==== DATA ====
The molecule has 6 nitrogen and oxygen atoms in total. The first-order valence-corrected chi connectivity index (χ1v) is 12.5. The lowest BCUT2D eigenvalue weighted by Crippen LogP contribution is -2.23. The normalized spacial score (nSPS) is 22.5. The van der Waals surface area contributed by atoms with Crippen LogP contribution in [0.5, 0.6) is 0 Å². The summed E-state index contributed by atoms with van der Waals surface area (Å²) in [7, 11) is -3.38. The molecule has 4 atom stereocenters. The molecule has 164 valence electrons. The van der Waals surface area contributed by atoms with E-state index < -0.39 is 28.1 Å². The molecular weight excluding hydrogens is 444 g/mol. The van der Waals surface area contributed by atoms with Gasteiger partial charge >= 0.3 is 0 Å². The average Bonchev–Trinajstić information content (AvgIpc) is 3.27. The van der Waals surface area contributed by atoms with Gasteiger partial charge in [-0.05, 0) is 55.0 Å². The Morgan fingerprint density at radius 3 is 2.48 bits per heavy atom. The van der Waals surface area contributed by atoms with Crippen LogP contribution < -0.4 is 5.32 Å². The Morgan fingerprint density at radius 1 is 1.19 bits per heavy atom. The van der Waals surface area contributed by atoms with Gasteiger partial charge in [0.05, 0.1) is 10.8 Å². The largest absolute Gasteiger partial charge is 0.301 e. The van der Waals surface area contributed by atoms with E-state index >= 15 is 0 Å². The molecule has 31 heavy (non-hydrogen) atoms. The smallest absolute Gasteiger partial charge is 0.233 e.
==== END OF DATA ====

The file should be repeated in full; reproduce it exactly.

The molecule has 6 nitrogen and oxygen atoms in total. The first-order valence-corrected chi connectivity index (χ1v) is 12.5. The lowest BCUT2D eigenvalue weighted by Crippen LogP contribution is -2.23. The normalized spacial score (nSPS) is 22.5. The van der Waals surface area contributed by atoms with Crippen LogP contribution in [0.5, 0.6) is 0 Å². The summed E-state index contributed by atoms with van der Waals surface area (Å²) in [7, 11) is -3.38. The molecule has 4 atom stereocenters. The molecule has 164 valence electrons. The van der Waals surface area contributed by atoms with E-state index < -0.39 is 28.1 Å². The molecular weight excluding hydrogens is 444 g/mol. The van der Waals surface area contributed by atoms with Gasteiger partial charge >= 0.3 is 0 Å². The average Bonchev–Trinajstić information content (AvgIpc) is 3.27. The van der Waals surface area contributed by atoms with Gasteiger partial charge in [-0.05, 0) is 55.0 Å². The Morgan fingerprint density at radius 3 is 2.48 bits per heavy atom. The van der Waals surface area contributed by atoms with Crippen LogP contribution < -0.4 is 5.32 Å². The Morgan fingerprint density at radius 1 is 1.19 bits per heavy atom. The van der Waals surface area contributed by atoms with Gasteiger partial charge in [0.05, 0.1) is 10.8 Å². The largest absolute Gasteiger partial charge is 0.301 e. The van der Waals surface area contributed by atoms with E-state index >= 15 is 0 Å². The molecule has 31 heavy (non-hydrogen) atoms. The smallest absolute Gasteiger partial charge is 0.233 e.